National and county governments have been challenged to fast-track the realisation of Lamu Port as a major livestock export facility. This is expected to boost the economies of livestock traders.
Already, Kenya has signed several export agreements with countries in the Middle East to facilitate the sale of livestock products.
“It is with this in mind that efforts at upgrading the Port of Lamu need to be upscaled to ensure that apart from normal cargo handling, the export of livestock is made a reality,” a spokesman for livestock traders, Ismail Aden Shafi said.
Shafi noted that owing to the slow uptake of goods for export and import through the port after it was commissioned, there is a need to take advantage of livestock export through the facility to ensure there is sustained business.
“We do not want a situation where the port remains idle and only waits for that one container ship loading or offloading mostly the transshipment cargoes at the new facility,” Shafi said.
He challenged the State and county government of Lamu to do more to ensure that livestock export starts in earnest. The government maintains that Kenya intends to use Lamu port for livestock and meat export.
“Lamu port is also ideal for livestock exports because it is closer to the key animal production areas in the northeast part of the country,” said Harry Kimtai, Principal Secretary, Ministry of Agriculture, Livestock, Fisheries and Co-operatives.
He also explained that, at this moment, the port of Mombasa is not suitable for this kind of operation. Lamu port is part of the Lamu Port-South Sudan-Ethiopia Transport (Lapsset) corridor.
Kimtai said Kenya has already signed several export agreements with countries in the Middle East to facilitate the sale of livestock products, adding that Kenya is keen to export both live animals and frozen animal products to Kuwait, Oman, the United Arab Emirates, Saudi Arabia and Egypt.
The government is committed to fast-tracking the development of the new Port of Lamu to include a livestock pre-export quarantine zone as it seeks to support livestock trade.
Kimtai said the livestock sub-sector remains the main source of livelihood for a large rural population that comprises traders and producers.
“Eighty per cent of Kenya’s land is arid and about 10 million Kenyans living in the arid and semi-arid lands (ASAL) derive their livelihood largely from livestock. Notably, many communities and a host of investments in Kenya strive to gain a livelihood from various levels of investments along the livestock marketing value chain,” the PS said.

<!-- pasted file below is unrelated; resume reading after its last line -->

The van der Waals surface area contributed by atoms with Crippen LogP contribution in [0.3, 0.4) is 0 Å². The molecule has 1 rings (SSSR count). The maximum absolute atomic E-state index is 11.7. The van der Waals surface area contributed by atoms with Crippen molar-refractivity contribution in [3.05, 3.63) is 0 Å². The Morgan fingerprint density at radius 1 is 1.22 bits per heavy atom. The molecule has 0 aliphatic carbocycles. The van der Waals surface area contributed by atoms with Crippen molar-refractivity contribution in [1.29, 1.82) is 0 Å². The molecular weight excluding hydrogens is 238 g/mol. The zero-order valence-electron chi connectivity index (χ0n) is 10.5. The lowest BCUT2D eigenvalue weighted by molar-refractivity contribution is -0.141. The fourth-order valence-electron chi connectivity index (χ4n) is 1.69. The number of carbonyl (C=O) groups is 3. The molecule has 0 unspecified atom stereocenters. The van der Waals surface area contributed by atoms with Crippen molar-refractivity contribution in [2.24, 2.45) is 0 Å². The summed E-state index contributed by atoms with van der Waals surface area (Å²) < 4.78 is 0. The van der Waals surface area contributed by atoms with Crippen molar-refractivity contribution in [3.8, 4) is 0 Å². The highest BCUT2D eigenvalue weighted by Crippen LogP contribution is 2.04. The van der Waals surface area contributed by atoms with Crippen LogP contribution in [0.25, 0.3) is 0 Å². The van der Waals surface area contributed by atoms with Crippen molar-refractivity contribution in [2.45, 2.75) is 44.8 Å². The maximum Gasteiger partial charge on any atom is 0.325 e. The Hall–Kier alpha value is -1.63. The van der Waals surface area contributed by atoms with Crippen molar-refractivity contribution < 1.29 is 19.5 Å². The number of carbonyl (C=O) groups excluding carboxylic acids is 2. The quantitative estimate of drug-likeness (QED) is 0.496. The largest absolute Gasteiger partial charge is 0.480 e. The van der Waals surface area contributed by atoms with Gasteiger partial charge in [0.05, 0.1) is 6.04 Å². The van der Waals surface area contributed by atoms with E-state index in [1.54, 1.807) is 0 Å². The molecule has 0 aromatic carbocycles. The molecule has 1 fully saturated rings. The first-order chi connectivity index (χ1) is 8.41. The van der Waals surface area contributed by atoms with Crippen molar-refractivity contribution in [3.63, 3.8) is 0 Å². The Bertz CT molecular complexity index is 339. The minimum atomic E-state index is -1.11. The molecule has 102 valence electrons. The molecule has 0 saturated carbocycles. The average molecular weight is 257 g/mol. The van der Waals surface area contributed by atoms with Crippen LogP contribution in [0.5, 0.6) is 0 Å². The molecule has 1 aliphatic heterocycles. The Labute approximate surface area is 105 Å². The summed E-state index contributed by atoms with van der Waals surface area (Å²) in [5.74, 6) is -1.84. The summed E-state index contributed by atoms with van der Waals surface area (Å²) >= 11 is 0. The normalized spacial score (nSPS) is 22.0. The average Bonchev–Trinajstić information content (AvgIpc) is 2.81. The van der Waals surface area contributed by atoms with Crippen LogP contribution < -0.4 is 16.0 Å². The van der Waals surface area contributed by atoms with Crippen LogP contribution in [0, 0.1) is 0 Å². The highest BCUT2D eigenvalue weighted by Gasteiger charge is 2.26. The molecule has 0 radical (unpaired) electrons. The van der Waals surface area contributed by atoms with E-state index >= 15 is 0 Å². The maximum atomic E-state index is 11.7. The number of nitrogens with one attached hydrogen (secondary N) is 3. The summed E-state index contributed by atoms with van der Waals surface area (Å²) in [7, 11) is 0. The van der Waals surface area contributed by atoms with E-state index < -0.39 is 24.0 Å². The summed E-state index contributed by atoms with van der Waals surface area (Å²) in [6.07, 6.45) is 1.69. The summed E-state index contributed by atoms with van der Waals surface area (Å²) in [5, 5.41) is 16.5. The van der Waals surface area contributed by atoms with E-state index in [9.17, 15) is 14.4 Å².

He said the growth in livestock production, milk and meat in the region remains low compared to demand for animal products.
This, he noted, is mainly due to poor animal health measures, inadequate feed, poor nutrition, low-yielding breeds of animals and inadequate access to markets.
“To circumvent these inadequacies, the State Department for Livestock has committed itself to mobilise collaborative efforts to investments in the improvement of livestock productivity, animal health measures and livestock marketing infrastructure along the livestock marketing value chain through collaborative arrangements with private sector, donors and development partners,’’ the PS said.
He said that during the formulation of the Lapsset corridor, the department shared priority investment proposals around Lamu county.
The Lapsset project was launched on March 2, 2012, by the late President Mwai Kibaki, late Ethiopian Prime Minister Meles Zenawi and South Sudan’s President Salva Kiir.
The project has faced challenges that include financing and a lack of political goodwill.
Kimtai said proposals then included the establishment of a livestock carrier ship docking area and a marshalling yard around the Port of Lamu, livestock holding ground along the corridor to establish feedlots that are mainstreamed with disease risk reduction and certification measures to effectively address sanitary aspects during local and international trade.
In the budget for 2012-2022, Treasury allocated Sh3 billion for the development of a marshalling yard at the port of Lamu.
The cash was also to fund a bio-secured livestock pre-export quarantine and improve facilities and infrastructure at the Witu Satellite Laboratory, Mariakani and Garissa Regional Veterinary Investigations Laboratories to support disease management measures around Lamu and surrounding counties.
“The objective of the project is to facilitate access of livestock and livestock products to local regional and international markets, strengthen institutions in the livestock sub-sector and support compliance with sanitary measures in line with Kenya’s obligations under World Trade Organisation-Sanitary and Phyto-sanitary Agreement thus facilitate market access and food safety,” Kimtai said.
Lapsset Regional Manager Salim Bunu said that once the upgrading and securing of all the requisite infrastructure is done in seven months, they expect to have the first livestock vessel to load at the port.
‘’Immediately we have the disease-free zone ready and the marshalling yard complete at the port in about seven months, we shall be ready to handle export of livestock,’’ he said.
He said that the total acreage in the Bargoni area is 30,000 acres and has remained intact since 1970 when it was used as a livestock market yard.
‘’This is part of Lapsset vision to improve the general economy of Northern Kenya and Coastal counties and contribute to the country’s GDP. All livestock from other areas from Moyale to Lamu and other Coastal counties can be brought here hence the ready market for livestock farmers,’’ Bunu said.
Port officials have maintained that the livestock initiative was a great business opportunity that must be tapped since the entire North Eastern corridor’s main economic activity is livestock.